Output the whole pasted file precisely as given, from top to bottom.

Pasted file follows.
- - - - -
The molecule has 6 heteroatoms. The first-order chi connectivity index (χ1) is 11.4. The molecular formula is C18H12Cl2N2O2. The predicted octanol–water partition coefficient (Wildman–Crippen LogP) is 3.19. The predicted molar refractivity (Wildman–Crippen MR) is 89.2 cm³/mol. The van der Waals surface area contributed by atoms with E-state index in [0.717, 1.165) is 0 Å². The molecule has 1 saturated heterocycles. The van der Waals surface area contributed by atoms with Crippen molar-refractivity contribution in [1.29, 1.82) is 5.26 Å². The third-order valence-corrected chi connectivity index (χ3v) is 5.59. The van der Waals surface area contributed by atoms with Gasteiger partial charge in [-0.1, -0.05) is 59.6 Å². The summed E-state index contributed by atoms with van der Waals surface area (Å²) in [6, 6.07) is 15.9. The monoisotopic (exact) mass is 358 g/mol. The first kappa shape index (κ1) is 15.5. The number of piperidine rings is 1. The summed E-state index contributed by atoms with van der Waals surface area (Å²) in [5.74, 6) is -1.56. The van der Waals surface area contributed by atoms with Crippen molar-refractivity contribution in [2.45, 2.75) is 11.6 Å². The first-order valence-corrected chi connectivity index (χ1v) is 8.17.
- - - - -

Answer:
The molecule has 6 heteroatoms. The first-order chi connectivity index (χ1) is 11.4. The molecular formula is C18H12Cl2N2O2. The predicted octanol–water partition coefficient (Wildman–Crippen LogP) is 3.19. The predicted molar refractivity (Wildman–Crippen MR) is 89.2 cm³/mol. The van der Waals surface area contributed by atoms with E-state index in [0.717, 1.165) is 0 Å². The molecule has 1 saturated heterocycles. The van der Waals surface area contributed by atoms with Crippen molar-refractivity contribution in [1.29, 1.82) is 5.26 Å². The third-order valence-corrected chi connectivity index (χ3v) is 5.59. The van der Waals surface area contributed by atoms with Gasteiger partial charge in [-0.1, -0.05) is 59.6 Å². The summed E-state index contributed by atoms with van der Waals surface area (Å²) in [6, 6.07) is 15.9. The monoisotopic (exact) mass is 358 g/mol. The first kappa shape index (κ1) is 15.5. The number of piperidine rings is 1. The summed E-state index contributed by atoms with van der Waals surface area (Å²) in [5.74, 6) is -1.56. The van der Waals surface area contributed by atoms with Crippen molar-refractivity contribution in [2.45, 2.75) is 11.6 Å². The first-order valence-corrected chi connectivity index (χ1v) is 8.17.